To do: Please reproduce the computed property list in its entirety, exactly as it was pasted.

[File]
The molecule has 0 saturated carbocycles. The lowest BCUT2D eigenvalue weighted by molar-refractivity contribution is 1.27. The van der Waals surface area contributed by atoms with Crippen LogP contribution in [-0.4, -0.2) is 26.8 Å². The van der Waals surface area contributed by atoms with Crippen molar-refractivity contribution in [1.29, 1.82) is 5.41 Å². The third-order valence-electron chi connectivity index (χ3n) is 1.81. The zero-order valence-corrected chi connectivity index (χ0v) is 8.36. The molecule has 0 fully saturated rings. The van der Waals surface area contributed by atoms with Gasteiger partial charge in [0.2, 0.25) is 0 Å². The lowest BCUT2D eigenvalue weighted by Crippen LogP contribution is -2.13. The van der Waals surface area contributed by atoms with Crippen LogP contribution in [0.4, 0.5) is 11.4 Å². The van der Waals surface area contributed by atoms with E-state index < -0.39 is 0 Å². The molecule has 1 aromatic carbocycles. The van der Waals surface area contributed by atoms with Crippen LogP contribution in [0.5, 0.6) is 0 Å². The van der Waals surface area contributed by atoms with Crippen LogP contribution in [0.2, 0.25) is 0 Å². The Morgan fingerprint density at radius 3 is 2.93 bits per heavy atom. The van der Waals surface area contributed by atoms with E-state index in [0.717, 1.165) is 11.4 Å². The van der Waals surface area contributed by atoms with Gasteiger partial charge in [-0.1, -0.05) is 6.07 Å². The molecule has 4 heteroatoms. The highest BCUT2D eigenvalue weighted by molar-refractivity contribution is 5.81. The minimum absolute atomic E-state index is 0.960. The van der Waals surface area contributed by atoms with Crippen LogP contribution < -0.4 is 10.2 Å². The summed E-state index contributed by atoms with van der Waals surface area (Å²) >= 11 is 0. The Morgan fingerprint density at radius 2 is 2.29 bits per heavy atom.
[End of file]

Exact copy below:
The molecule has 0 saturated carbocycles. The lowest BCUT2D eigenvalue weighted by molar-refractivity contribution is 1.27. The van der Waals surface area contributed by atoms with Crippen LogP contribution in [-0.4, -0.2) is 26.8 Å². The van der Waals surface area contributed by atoms with Crippen molar-refractivity contribution in [1.29, 1.82) is 5.41 Å². The third-order valence-electron chi connectivity index (χ3n) is 1.81. The zero-order valence-corrected chi connectivity index (χ0v) is 8.36. The molecule has 0 fully saturated rings. The van der Waals surface area contributed by atoms with Gasteiger partial charge in [0.2, 0.25) is 0 Å². The lowest BCUT2D eigenvalue weighted by Crippen LogP contribution is -2.13. The van der Waals surface area contributed by atoms with Crippen LogP contribution in [0.4, 0.5) is 11.4 Å². The van der Waals surface area contributed by atoms with E-state index < -0.39 is 0 Å². The molecule has 1 aromatic carbocycles. The van der Waals surface area contributed by atoms with Crippen LogP contribution in [0.5, 0.6) is 0 Å². The van der Waals surface area contributed by atoms with Crippen LogP contribution in [0.2, 0.25) is 0 Å². The Morgan fingerprint density at radius 3 is 2.93 bits per heavy atom. The van der Waals surface area contributed by atoms with E-state index in [0.717, 1.165) is 11.4 Å². The van der Waals surface area contributed by atoms with Gasteiger partial charge in [-0.1, -0.05) is 6.07 Å². The molecule has 4 heteroatoms. The highest BCUT2D eigenvalue weighted by molar-refractivity contribution is 5.81. The minimum absolute atomic E-state index is 0.960. The van der Waals surface area contributed by atoms with Crippen LogP contribution < -0.4 is 10.2 Å². The summed E-state index contributed by atoms with van der Waals surface area (Å²) >= 11 is 0. The Morgan fingerprint density at radius 2 is 2.29 bits per heavy atom.